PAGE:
Betty Asher

Los Angeles Art Heroine

Betty Asher with Marcel Duchamp, 1963

Described as a "triple threat" by critic Christopher Knight, Betty Asher was a collector, curatorial assistant, and gallery owner credited with helping to develop Los Angeles's identity as a cultural hub. Asher moved from Chicago to LA with her husband in 1941 and began seriously collecting in the 1960s. She was especially drawn to Pop art and, during that same decade, she seeded her extensive collection of artist cups and saucers with the acquisition of several mugs by Ken Price. Many of those sculptural vessels are now in the collection of the Los Angeles County Museum of Art, where Asher worked as a curatorial assistant from 1966 to 1978. She left that position to co-found the Asher/Faure gallery with Patricia Faure, which opened in May 1979 at 8821 Santa Monica Blvd. in West Hollywood. Among the artists Asher championed and collected were Bruce Conner, Joe Goode, George Herms, Ynez Johnston, Roy Lichtenstein, Ed Ruscha, Andy Warhol, and Emerson Woelffer. Asher passed away in 1994 at the age of eighty, leaving behind a Los Angeles whose vivacious art scene she helped bring into being. 

Being good in business is the most fascinating kind of art. Making money is art and working is art and good business is the best art.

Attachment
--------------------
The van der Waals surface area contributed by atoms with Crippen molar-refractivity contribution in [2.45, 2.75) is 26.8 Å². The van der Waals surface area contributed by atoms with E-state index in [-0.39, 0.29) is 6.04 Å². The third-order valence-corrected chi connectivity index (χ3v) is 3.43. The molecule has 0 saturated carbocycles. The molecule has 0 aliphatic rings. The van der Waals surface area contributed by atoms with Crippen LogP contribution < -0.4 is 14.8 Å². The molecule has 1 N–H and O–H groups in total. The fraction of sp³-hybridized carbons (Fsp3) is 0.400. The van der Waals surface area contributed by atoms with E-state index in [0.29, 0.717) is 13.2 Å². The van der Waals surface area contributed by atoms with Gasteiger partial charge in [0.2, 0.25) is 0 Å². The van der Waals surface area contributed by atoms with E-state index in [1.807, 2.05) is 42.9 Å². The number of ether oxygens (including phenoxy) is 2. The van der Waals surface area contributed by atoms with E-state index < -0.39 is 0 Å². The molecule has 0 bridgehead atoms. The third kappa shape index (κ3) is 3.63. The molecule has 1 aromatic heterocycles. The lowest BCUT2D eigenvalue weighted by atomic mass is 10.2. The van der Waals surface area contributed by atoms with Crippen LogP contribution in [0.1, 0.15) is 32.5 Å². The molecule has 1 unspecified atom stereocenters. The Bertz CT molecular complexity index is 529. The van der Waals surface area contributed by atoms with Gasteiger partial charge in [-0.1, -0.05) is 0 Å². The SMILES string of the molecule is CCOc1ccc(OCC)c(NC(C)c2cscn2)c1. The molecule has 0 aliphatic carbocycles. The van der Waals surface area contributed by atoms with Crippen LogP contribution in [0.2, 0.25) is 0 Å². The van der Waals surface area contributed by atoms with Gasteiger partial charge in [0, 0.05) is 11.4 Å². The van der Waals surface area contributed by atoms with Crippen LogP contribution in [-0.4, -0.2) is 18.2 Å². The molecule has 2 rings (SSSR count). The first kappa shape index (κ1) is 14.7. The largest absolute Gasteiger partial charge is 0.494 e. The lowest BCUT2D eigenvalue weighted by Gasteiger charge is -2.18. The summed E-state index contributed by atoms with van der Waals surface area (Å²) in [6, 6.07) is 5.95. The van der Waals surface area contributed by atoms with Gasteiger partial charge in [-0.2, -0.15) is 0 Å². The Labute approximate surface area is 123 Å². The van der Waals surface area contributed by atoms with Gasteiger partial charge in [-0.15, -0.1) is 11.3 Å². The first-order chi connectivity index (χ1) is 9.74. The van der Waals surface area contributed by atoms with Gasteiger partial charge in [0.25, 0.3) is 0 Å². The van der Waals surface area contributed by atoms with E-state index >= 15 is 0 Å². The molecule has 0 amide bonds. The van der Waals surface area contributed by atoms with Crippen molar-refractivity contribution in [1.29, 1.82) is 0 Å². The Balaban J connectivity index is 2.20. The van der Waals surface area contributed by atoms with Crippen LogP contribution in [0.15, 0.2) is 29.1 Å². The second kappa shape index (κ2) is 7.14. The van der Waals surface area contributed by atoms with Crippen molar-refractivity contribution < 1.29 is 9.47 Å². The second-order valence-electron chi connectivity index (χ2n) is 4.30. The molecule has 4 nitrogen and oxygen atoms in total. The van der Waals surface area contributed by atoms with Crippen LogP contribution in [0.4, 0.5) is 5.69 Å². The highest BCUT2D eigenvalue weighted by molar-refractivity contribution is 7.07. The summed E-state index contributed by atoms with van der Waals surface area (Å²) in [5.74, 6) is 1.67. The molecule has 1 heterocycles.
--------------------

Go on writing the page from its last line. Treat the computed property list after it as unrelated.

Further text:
Andy Warhol

Andy Warhol 1928–1987

Born Andrew Warhola in Pittsburgh, Pennsylvania to an impoverished immigrant family, Andy Warhol became an icon of the Pop Art movement and one of the most prolific artists of his time. Though he suffered from physical ailments throughout childhood, he went on to study fine arts at the Carnegie Institute of Technology and shortly thereafter moved to New York in 1949. His career in commercial illustration took off creating whimsical designs for Glamour, Vogue, Harper's Bazaar and The New Yorker magazines. In the early 1950s, he began exhibiting his work in the city and received his first solo show at the Hugo Gallery in 1952 featuring his earliest depictions of actress Marilyn Monroe.

The 1960s ushered in a wave of his iconic work pioneering the dialogue between high and low art. His screen printed, painterly images established his reputation commenting on popular culture with subject matter including celebrities, politics, advertisements, and parties. In 1964, Warhol rented a studio that became known as “The Factory” where his work was mass produced by a team of assistants. During the middle of the decade, Warhol focused on filmmaking and performance art, creating approximately 600 films. He later collaborated with musicians including The Rolling Stones and The Velvet Underground, published several books, produced televisions shows, and founded Interview Magazine in 1967. After experiencing a near-fatal shooting at The Factory, he became more reserved and his body of work shifted into commissioned portraits, and in his final years he focused on religious subject matter. Andy Warhol died in New York City in 1987 after facing postoperative complications.

A few years following his death, The Andy Warhol Museum was opened in Pittsburgh and in 2002 Warhol’s achievements were honored with an 18-inch stamp issued by the U.S. Postal Service.

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